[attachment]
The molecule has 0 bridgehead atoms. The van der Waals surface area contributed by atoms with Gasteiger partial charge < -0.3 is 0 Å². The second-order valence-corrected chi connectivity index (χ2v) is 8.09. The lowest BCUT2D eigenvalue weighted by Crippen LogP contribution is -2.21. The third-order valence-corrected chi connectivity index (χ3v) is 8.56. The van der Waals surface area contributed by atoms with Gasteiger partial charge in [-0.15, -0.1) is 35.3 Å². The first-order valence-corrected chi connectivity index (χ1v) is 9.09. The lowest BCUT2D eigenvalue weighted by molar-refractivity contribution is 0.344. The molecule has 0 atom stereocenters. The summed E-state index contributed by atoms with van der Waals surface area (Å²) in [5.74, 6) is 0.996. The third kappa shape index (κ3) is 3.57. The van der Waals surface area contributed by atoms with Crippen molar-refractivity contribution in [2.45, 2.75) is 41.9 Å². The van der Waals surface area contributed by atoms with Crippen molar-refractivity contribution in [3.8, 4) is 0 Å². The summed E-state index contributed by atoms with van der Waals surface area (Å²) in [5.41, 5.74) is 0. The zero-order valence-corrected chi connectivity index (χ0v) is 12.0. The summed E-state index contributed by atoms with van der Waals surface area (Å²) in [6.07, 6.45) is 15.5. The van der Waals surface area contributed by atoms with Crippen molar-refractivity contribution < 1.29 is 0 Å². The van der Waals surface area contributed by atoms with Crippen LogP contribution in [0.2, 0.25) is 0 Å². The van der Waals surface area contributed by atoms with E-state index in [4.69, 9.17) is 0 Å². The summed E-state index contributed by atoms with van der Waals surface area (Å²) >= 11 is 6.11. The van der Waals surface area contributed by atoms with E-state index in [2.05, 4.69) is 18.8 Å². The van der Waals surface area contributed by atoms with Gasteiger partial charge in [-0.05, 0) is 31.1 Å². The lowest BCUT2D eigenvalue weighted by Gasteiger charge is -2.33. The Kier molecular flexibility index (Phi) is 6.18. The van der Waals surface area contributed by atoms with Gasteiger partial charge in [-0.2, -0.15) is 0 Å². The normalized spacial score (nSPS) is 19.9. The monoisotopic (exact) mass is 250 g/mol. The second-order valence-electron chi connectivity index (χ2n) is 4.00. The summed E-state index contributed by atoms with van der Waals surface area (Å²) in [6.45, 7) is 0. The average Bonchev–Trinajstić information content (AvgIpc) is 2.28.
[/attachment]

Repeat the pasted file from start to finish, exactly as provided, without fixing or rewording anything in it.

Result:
The molecule has 0 bridgehead atoms. The van der Waals surface area contributed by atoms with Gasteiger partial charge < -0.3 is 0 Å². The second-order valence-corrected chi connectivity index (χ2v) is 8.09. The lowest BCUT2D eigenvalue weighted by Crippen LogP contribution is -2.21. The third-order valence-corrected chi connectivity index (χ3v) is 8.56. The van der Waals surface area contributed by atoms with Gasteiger partial charge in [-0.15, -0.1) is 35.3 Å². The first-order valence-corrected chi connectivity index (χ1v) is 9.09. The lowest BCUT2D eigenvalue weighted by molar-refractivity contribution is 0.344. The molecule has 0 atom stereocenters. The summed E-state index contributed by atoms with van der Waals surface area (Å²) in [5.74, 6) is 0.996. The third kappa shape index (κ3) is 3.57. The van der Waals surface area contributed by atoms with Crippen molar-refractivity contribution in [2.45, 2.75) is 41.9 Å². The van der Waals surface area contributed by atoms with Crippen molar-refractivity contribution in [3.8, 4) is 0 Å². The summed E-state index contributed by atoms with van der Waals surface area (Å²) in [5.41, 5.74) is 0. The zero-order valence-corrected chi connectivity index (χ0v) is 12.0. The summed E-state index contributed by atoms with van der Waals surface area (Å²) in [6.07, 6.45) is 15.5. The van der Waals surface area contributed by atoms with Crippen molar-refractivity contribution < 1.29 is 0 Å². The van der Waals surface area contributed by atoms with Crippen LogP contribution in [0.2, 0.25) is 0 Å². The van der Waals surface area contributed by atoms with E-state index in [4.69, 9.17) is 0 Å². The summed E-state index contributed by atoms with van der Waals surface area (Å²) >= 11 is 6.11. The van der Waals surface area contributed by atoms with E-state index in [2.05, 4.69) is 18.8 Å². The van der Waals surface area contributed by atoms with Gasteiger partial charge in [-0.05, 0) is 31.1 Å². The lowest BCUT2D eigenvalue weighted by Gasteiger charge is -2.33. The Kier molecular flexibility index (Phi) is 6.18. The van der Waals surface area contributed by atoms with Gasteiger partial charge in [-0.2, -0.15) is 0 Å². The normalized spacial score (nSPS) is 19.9. The monoisotopic (exact) mass is 250 g/mol. The second-order valence-electron chi connectivity index (χ2n) is 4.00. The summed E-state index contributed by atoms with van der Waals surface area (Å²) in [6.45, 7) is 0. The average Bonchev–Trinajstić information content (AvgIpc) is 2.28.